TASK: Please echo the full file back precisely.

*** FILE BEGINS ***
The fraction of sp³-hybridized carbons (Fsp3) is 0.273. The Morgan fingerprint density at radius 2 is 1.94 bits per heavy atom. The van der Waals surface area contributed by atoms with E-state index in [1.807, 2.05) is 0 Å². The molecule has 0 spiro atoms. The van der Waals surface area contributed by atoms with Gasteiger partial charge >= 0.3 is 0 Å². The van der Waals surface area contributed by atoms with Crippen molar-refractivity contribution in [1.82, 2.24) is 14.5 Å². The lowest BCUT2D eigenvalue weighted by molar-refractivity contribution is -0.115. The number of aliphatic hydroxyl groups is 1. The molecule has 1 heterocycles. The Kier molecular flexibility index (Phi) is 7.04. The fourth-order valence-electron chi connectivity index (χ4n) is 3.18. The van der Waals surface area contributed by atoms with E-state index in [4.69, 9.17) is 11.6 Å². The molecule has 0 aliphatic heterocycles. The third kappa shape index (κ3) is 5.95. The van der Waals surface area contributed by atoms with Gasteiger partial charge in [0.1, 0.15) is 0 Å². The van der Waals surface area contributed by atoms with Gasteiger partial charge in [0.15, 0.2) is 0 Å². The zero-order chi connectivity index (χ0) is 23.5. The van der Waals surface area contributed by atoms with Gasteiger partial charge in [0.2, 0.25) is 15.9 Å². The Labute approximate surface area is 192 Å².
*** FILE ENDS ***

The fraction of sp³-hybridized carbons (Fsp3) is 0.273. The Morgan fingerprint density at radius 2 is 1.94 bits per heavy atom. The van der Waals surface area contributed by atoms with E-state index in [1.807, 2.05) is 0 Å². The molecule has 0 spiro atoms. The van der Waals surface area contributed by atoms with Gasteiger partial charge >= 0.3 is 0 Å². The van der Waals surface area contributed by atoms with Crippen molar-refractivity contribution in [1.82, 2.24) is 14.5 Å². The lowest BCUT2D eigenvalue weighted by molar-refractivity contribution is -0.115. The number of aliphatic hydroxyl groups is 1. The molecule has 1 heterocycles. The Kier molecular flexibility index (Phi) is 7.04. The fourth-order valence-electron chi connectivity index (χ4n) is 3.18. The van der Waals surface area contributed by atoms with E-state index in [4.69, 9.17) is 11.6 Å². The molecule has 0 aliphatic heterocycles. The third kappa shape index (κ3) is 5.95. The van der Waals surface area contributed by atoms with Gasteiger partial charge in [0.1, 0.15) is 0 Å². The van der Waals surface area contributed by atoms with Gasteiger partial charge in [0.15, 0.2) is 0 Å². The zero-order chi connectivity index (χ0) is 23.5. The van der Waals surface area contributed by atoms with Gasteiger partial charge in [0.2, 0.25) is 15.9 Å². The Labute approximate surface area is 192 Å².